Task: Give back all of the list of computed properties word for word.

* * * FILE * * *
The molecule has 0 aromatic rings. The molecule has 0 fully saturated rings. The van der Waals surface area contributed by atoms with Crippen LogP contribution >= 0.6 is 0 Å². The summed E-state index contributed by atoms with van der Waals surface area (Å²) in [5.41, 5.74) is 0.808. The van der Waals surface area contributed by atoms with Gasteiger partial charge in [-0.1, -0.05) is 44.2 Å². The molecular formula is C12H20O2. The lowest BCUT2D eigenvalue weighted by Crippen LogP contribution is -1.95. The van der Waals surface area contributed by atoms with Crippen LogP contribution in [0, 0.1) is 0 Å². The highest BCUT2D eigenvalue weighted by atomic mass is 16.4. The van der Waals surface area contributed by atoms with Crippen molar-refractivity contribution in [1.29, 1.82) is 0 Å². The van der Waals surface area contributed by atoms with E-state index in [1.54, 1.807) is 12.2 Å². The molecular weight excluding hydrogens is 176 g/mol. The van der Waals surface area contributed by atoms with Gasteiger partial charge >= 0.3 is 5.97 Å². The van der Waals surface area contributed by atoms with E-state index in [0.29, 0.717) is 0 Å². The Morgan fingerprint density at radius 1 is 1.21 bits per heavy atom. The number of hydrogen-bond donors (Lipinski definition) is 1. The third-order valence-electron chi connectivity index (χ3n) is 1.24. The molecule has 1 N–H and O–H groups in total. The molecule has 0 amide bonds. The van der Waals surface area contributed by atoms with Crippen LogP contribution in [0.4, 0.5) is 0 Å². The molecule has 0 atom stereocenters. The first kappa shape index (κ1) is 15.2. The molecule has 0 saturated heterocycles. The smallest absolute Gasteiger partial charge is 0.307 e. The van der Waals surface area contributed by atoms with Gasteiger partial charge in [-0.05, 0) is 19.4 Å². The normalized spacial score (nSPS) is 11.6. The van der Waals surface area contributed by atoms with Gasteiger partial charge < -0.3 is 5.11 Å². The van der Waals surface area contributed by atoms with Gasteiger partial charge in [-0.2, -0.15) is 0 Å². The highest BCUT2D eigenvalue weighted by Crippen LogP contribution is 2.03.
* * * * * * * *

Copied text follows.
The molecule has 0 aromatic rings. The molecule has 0 fully saturated rings. The van der Waals surface area contributed by atoms with Crippen LogP contribution >= 0.6 is 0 Å². The summed E-state index contributed by atoms with van der Waals surface area (Å²) in [5.41, 5.74) is 0.808. The van der Waals surface area contributed by atoms with Gasteiger partial charge in [-0.1, -0.05) is 44.2 Å². The molecular formula is C12H20O2. The lowest BCUT2D eigenvalue weighted by Crippen LogP contribution is -1.95. The van der Waals surface area contributed by atoms with Crippen LogP contribution in [0, 0.1) is 0 Å². The highest BCUT2D eigenvalue weighted by atomic mass is 16.4. The van der Waals surface area contributed by atoms with Crippen molar-refractivity contribution in [1.29, 1.82) is 0 Å². The van der Waals surface area contributed by atoms with E-state index in [1.54, 1.807) is 12.2 Å². The molecular weight excluding hydrogens is 176 g/mol. The van der Waals surface area contributed by atoms with Gasteiger partial charge >= 0.3 is 5.97 Å². The van der Waals surface area contributed by atoms with E-state index in [0.29, 0.717) is 0 Å². The Morgan fingerprint density at radius 1 is 1.21 bits per heavy atom. The number of hydrogen-bond donors (Lipinski definition) is 1. The third-order valence-electron chi connectivity index (χ3n) is 1.24. The molecule has 1 N–H and O–H groups in total. The molecule has 0 amide bonds. The van der Waals surface area contributed by atoms with Crippen LogP contribution in [0.4, 0.5) is 0 Å². The molecule has 0 atom stereocenters. The first kappa shape index (κ1) is 15.2. The molecule has 0 saturated heterocycles. The smallest absolute Gasteiger partial charge is 0.307 e. The van der Waals surface area contributed by atoms with Gasteiger partial charge in [-0.05, 0) is 19.4 Å². The normalized spacial score (nSPS) is 11.6. The van der Waals surface area contributed by atoms with Gasteiger partial charge < -0.3 is 5.11 Å². The van der Waals surface area contributed by atoms with Gasteiger partial charge in [-0.2, -0.15) is 0 Å². The highest BCUT2D eigenvalue weighted by Crippen LogP contribution is 2.03.